University Lecturers’ Strike Cripples Study

<SUNBIGHT>~Ghana~Eke~11th February,2022 @ 15:30 WAT

THE ongoing strike has entered its fifth week and threatens to shut down public universities. As a result, thousands of local and international students have been left stranded.

Public universities in Ghana are on the verge of a shutdown in the coming weeks unless lecturers currently on strike for over four weeks return to work.

The lecturers, who are part of the national umbrella body called the University Teachers Association of Ghana (UTAG), downed their chalks on January 10, 2022, over poor working conditions.

The lecturers’ union said the government had refused to implement a pay policy that pegs their basic salary and market premium at $2,084 (€1,824). A market premium payment is a salary bonus for a specific group of workers whose posts have been identified as “hard to fill.”

This payment prevents workers like university lecturers from abandoning their jobs for other sectors or even traveling abroad to teach elsewhere.

UTAG’s leadership said that since December 2021, when their members migrated to Ghana’s Single Spine Salary Structure (SSSS), their basic premiums have decreased to $997.

Pushing for redress

One of the association’s leaders, Dr. Felix Longi Yakubu Tonsuglo, told DW that the strike had become necessary to force the government to address what he called very poor working conditions

“Our salaries have eroded. From 2013, we had an interim market premium of 114% of our basic (salary), which gave us a cedi equivalent of $2,084. But, as we speak now, that value has eroded to 52%,” Tonsuglo said. “Right now, what a lecturer takes [home] is just a cedi equivalent of $900.”

Besides an increase in their salaries, the lecturers are also demanding more book and research allowances.

The ongoing strike could soon cross the 31-day mark, requiring managers to shut down their universities. But so far, there isn’t any sign of a resolution.

When the lecturers started their strike, the country’s National Labour Commission swiftly sued them, saying they could not continue industrial action while negotiating with the government, which is their employer. But the lecturers have rejected calls to end their strike. On February 4, a court asked the warring parties to resolve the impasse out of court.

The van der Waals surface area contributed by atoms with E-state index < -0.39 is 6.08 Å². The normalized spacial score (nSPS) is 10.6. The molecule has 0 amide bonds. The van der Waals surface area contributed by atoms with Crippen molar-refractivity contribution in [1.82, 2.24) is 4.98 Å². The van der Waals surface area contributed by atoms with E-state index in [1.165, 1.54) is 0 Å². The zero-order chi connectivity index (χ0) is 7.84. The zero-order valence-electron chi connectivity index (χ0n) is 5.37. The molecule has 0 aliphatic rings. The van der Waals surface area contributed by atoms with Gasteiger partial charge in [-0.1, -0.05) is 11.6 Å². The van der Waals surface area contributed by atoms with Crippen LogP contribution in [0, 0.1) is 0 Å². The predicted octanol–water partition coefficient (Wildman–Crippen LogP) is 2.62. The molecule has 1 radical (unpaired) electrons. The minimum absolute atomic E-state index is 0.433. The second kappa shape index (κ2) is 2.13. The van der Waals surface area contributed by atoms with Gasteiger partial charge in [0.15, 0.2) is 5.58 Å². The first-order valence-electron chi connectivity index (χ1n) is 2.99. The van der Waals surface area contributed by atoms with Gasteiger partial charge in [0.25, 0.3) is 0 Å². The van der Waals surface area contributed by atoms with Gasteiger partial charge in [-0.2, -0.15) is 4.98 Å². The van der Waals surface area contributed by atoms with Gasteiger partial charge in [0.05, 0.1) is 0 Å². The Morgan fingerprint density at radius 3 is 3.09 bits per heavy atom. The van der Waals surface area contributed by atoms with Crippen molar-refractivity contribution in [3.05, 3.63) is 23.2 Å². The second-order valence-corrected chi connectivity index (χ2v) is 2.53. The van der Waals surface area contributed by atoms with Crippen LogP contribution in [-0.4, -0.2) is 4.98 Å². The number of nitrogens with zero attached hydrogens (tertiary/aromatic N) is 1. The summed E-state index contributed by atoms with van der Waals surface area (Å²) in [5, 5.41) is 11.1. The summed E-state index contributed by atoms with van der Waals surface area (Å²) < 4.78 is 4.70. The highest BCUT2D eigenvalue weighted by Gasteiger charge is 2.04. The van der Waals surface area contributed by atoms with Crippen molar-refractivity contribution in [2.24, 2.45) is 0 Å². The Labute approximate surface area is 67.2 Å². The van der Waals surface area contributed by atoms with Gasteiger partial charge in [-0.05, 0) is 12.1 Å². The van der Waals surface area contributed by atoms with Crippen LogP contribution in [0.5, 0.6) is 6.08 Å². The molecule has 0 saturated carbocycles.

Ghana’s education minister, Yaw Osei Adutwum, told reporters that crucial decisions had been made since the court order. “As minister of education, I am a chief advocate and will do everything possible to ensure that this strike ends and their [lecturers’] demands are also considered. Further dialogue happens at the end of the strike,” Adutwum said.

Vice-Chancellors Ghana — the umbrella body of managers of public universities — has said it hopes the lecturers and the government will soon reach an agreement to prevent the total closure of universities.

Empty lecture halls

“We are doing everything possible to ensure our lecturers get back to the lecture halls,” Professor Okoe Amartey told reporters in Ghana’s capital, Accra.

“We have been talking to our lecturers on the various campuses. We are coming to engage them further. We are appealing to them to return to the lecture halls while negotiation continues,” Amartey said.

The government has for weeks failed to get the lecturers back to the classroom. However, faced with the real prospect of locking down all public colleges, Adutwum told journalists that his ministry was working hard to get the tutors back to work.

“Our students are waiting, and we will do everything possible to make sure that our lecturers go back to the classroom,” the minister said.

Growing students’ frustration

While the government hopes the lecturers will call off their strike sooner than later, the impact on students is becoming severe. Thousands of local and international students have been stranded for weeks.

One international student from Cuba studying medicine at the University of Development Studies in northern Ghana told DW that the strike had affected her finances and frustrated her studies.

“You know we have a budget. Our parents send us money for one month, and when you are not going to school, it is like you are wasting the money,” the 20-year-old student, who chose to remain anonymous, said.

“It is my first time seeing something like this. People are going on strike because of the money. It is my first time. It is new to me. In my country, we don’t have this,” she said.

But local students, who are more used to such strikes, are also stranded and hoping for a quick resolution.

Strikes are nothing new in Ghanaian public universities. The same Ghanaian lecturers went on strike last year for similar reasons. They called it off days later after a series of negotiations with the government,

In search of a lasting solution

“We are calling on our lecturers, on the government and all stakeholders to come together and make sure our lecturers return to the classroom,” Emmanuel Boakye Yiadom, president of the National Union of Ghana Students (NUGS), told journalists.

“But before they return, they should be a lasting solution where the lecturers may not see the need or the sense of returning to the strike again,” Yiadom added.

At least 15 public universities are currently affected by the ongoing strike by the lecturers.

It is not only in Ghana that lecturers are agitating for better working conditions. In Nigeria, the Academic Staff Union of Universities has also raised issues over poor working conditions. The university lecturers have threatened to embark on a nationwide strike to fight for their demands.

Should this threat be carried out in Nigeria, it will be the second major strike in two years after the previous one lasted for nine months, leading to the loss of almost one full academic year.■

[Courtesy: Isaac KALEDZI/ Maxwell SUUK/ Chrispin MWAKIDEU// Deutsche Welle]

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